Our ethical posture, Bonhoeffer’s idea of “I relate ethically to others, ergo sum,” then must come from seeking the well-being of all humans. It dispenses with power dynamics that pit one group against another. Instead, its posture is as a servant, laying down personal rights and willingly taking on responsibility for the well-being of the other; even standing in the other’s place to share her pain from oppression, and frustration from discrimination. It vicariously bears the guilt of a society for the effects of bias, whether implicit or explicit, and it strives to reconcile all things in Christ as an expression of the mystery of the gospel (Eph 1:10). This ethical nature creates space to give voice to the voiceless, unity in the unique expressions of identities, co-equality in mutual submission, and stays focused on God’s mission while standing on level ground in its shared responsibility mandated by Christ himself to make disciples of all peoples (Matt 28:19-20).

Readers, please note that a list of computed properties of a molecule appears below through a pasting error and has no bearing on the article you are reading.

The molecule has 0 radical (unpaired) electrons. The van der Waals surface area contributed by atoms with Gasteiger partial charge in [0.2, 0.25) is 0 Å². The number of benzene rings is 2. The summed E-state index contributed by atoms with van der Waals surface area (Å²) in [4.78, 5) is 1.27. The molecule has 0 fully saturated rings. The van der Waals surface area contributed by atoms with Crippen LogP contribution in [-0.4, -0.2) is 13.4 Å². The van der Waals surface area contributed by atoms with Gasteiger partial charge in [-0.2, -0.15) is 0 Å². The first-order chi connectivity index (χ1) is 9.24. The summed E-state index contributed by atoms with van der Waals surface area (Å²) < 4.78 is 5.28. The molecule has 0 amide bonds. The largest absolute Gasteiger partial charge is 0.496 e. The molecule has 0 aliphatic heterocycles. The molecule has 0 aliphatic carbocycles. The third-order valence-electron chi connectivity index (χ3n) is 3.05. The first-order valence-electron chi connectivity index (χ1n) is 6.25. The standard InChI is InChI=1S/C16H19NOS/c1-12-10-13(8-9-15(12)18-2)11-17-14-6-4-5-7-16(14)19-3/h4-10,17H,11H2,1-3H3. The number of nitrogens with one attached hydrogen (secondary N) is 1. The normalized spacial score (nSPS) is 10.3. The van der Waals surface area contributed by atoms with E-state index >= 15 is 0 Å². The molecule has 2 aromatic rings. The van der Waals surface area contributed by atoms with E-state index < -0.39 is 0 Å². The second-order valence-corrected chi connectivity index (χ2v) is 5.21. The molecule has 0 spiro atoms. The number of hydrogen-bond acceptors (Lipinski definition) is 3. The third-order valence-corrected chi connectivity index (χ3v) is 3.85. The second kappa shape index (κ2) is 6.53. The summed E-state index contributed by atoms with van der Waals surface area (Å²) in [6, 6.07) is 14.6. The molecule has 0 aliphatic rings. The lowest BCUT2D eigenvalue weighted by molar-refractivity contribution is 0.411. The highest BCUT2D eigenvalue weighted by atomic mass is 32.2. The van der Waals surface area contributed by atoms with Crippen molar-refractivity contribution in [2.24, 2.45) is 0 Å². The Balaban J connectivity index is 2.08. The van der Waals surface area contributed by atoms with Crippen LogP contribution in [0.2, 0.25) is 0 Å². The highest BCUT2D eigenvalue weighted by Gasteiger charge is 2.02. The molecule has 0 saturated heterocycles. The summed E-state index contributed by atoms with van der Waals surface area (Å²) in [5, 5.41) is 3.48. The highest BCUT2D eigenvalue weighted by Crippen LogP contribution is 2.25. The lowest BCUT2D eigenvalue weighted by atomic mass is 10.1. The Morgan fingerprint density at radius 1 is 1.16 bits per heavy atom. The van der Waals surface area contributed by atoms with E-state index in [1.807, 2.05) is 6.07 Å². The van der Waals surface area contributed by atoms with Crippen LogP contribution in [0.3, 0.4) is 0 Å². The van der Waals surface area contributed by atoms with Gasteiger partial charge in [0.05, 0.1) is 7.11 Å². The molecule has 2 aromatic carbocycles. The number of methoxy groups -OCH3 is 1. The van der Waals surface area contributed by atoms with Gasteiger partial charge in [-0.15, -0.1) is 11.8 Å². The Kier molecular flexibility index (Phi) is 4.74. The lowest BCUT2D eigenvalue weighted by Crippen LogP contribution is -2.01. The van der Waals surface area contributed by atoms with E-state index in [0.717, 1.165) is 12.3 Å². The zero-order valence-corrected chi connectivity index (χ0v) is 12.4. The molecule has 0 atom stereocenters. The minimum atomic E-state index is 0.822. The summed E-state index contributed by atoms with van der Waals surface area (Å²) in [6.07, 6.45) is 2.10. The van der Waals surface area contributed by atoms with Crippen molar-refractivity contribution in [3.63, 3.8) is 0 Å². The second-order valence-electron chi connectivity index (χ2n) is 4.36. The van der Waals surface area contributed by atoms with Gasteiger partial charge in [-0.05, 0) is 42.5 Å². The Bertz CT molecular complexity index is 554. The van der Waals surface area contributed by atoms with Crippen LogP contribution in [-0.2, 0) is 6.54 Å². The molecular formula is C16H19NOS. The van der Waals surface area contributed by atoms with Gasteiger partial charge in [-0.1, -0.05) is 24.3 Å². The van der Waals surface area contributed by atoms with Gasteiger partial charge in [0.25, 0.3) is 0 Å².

Instead, its posture is as a servant, laying down personal rights and willingly taking on responsibility for the well-being of the other, even standing in the other’s place to share her pain from oppression, and frustration from discrimination. Click To Tweet

Conclusion

The actions of POTUS portend the next four years in the United States. Similar action has already occurred in many countries around the world exposing a global moral vacuum. The church’s inability to recognize clear social realities has invited social philosophies like CRT/I to fill that void and we shouldn’t be surprised. Until we have a cohesive and coherent path forward to genuine social transformation, the church will continue to be on the margin of any significant change. So, hang on. Here we go. Another bumpy four years!

Adapted from the forthcoming book: Social Injustice II: Evangelical Voices in Tumultuous Times. Join our mailing list to be among the first to hear about the book’s release in April 2021.

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Learn more about the Church’s identity in When Evangelicals Sneeze: Curing the American Church from the Plague of Identity Loss